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Read the text again and mark the statements after the text as True or False

Business relationships can take many forms. As an entrepreneur or small business owner, you obviously want to create good relationships with your customers or clients. You may also want to connect with other business owners for possible partnerships. If you are seeking funding, you will need to develop relationships with potential investors.

Young (or even older) entrepreneurs can benefit by finding an experienced mentor, another relationship that is necessary to cultivate. The type of people on this list will depend on your current situation and goals. There are, however, certain guidelines that hold true for just about all business relationships.

Networking vs. Relationship Building

The word «networking» is commonly used to describe the process of cultivating business relationships. There’s nothing inherently wrong with networking, but it often has the connotation of being manipulative and self-serving. It’s better to think of going to an event in order to meet people rather than to network. The latter carries the risk of making you wonder what you can get from other people, which others can easily sense.

Does this mean you should avoid networking events or social networking sites online? Of course not. It’s partly a matter of semantics, but the point is that you should be careful about getting too caught up in the networking mentality.

Build Relationships in Diverse Ways

The world has gotten quite complex. Today, when people think of building relationships, they often think of Facebook or LinkedIn. These can be very useful, but don’t neglect traditional ways of connecting with people. This includes your job (or previous jobs), extended family contacts, friends and local business-related events. You never know who you will meet at the gym, golf course, your local club or wherever you spend time.

Remember the six-degrees-of-separation principle. Even if someone you meet has nothing to do with your business or industry, he or she might know someone who could be a potential client, partner or investor. In many cases, it’s two or three degrees of separation rather than six. That’s why you should never be shy about discussing your business with anyone, even if they seem like the unlikeliest of prospects.

Focus on What You Can Contribute

his is probably the single most valuable tip when it comes to building quality relationships. It applies across the board, whether you are talking to a potential customer or someone you hope will mentor you. Most people have a tendency to be self-centered. This means that when you are talking about your plans, he or she is probably less interested in how brilliant you are than they are how you can help them.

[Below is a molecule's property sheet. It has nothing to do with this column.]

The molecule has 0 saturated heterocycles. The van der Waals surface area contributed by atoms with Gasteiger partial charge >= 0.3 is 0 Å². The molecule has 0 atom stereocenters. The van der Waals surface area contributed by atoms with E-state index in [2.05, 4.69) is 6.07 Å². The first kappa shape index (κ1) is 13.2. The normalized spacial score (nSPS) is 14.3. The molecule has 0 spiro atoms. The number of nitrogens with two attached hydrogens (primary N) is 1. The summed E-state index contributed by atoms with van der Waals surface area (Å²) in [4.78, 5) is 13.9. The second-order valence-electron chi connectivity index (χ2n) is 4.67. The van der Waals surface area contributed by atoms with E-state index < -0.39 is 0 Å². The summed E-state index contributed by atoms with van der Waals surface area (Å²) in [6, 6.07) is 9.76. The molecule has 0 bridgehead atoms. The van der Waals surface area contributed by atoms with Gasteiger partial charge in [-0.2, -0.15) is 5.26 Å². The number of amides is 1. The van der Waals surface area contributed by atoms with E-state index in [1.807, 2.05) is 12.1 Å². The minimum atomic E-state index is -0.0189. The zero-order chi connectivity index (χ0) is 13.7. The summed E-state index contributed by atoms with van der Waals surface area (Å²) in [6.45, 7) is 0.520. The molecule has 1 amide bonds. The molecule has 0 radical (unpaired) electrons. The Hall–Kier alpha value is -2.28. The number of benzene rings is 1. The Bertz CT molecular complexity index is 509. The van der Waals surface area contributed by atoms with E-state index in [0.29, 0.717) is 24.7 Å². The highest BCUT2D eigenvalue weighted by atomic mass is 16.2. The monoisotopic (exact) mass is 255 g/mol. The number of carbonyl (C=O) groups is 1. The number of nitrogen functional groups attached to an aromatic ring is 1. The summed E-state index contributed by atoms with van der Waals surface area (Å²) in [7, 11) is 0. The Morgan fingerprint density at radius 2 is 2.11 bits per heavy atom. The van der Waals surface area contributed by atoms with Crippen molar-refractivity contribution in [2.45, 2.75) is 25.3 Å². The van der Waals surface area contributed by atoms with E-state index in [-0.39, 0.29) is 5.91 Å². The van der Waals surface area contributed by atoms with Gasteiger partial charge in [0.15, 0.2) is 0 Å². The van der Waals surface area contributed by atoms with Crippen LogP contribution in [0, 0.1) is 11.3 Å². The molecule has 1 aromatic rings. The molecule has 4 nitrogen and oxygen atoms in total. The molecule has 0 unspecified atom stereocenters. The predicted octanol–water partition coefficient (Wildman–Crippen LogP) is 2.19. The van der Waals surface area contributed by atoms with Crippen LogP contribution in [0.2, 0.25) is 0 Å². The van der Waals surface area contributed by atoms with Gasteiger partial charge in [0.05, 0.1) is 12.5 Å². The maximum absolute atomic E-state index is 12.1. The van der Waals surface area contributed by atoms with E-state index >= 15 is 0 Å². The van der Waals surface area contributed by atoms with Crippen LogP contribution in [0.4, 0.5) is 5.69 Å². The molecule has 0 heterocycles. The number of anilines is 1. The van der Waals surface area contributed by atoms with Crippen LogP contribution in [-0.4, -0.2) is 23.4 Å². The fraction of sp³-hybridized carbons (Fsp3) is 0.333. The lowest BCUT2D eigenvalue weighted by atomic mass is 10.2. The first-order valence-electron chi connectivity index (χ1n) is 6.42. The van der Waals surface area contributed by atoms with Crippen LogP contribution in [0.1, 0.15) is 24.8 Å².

Helping others is not always a tangible thing. When you are trying to sell a product or service, it’s fairly straightforward that you have to emphasize the benefits to the customer (though even here, many businesses fall short and spend too much time on extraneous matters). Even when the person isn’t likely to become a paying customer, you may be able to offer some value. This can be something tangible such as advice, help with a technical problem or a referral. It can also be something less tangible, such as a sympathetic ear.

Hone Your Social Skills

Some people are naturally great with other people. If you find it easy to meet new people and you have an outgoing personality, you have half of the battle won. Others have to cultivate these characteristics. You don’t have to be an extrovert to develop winning social skills.

Being a good listener is key. Resist the urge to dominate the conversation and find out where the other person is coming from. This principle fits nicely with thinking about what you have to contribute.

Another essential aspect of developing relationships is following up. If you never talk to someone again, any positive interaction you may have had is nothing but a pleasant memory. If you don’t already do this, develop the habit of exchanging contact information with the people you meet. Always ask the best way to contact him or her in the future. Then really follow up!

Make Relationship Building a Way of Life

For the most successful entrepreneurs, building good relationships is a lifelong pursuit. It has been said that you can never have too many friends. The same goes for customers, clients and partners. The key to creating great business relationships is enjoying the process.

Don’t get caught up in hoping that the next person you meet will solve all of your problems. Rather, think of ways to connect with all the people you meet, even if there’s no immediate gain involved. In the long run, this approach will empower you to build mutually beneficial relationships with all kinds of people.


Урок Homework Курс
  • Warm-up
  • Speaking
  • Listening
  • Vocabulary. Describing relations
  • More vocabulary practice
  • Listening. «Cadbury Cocoa»
  • «Cadbury Cocoa». Final part
  • Relationships verbs
  • Keys to building relationships 1
  • Keys to building relationships 2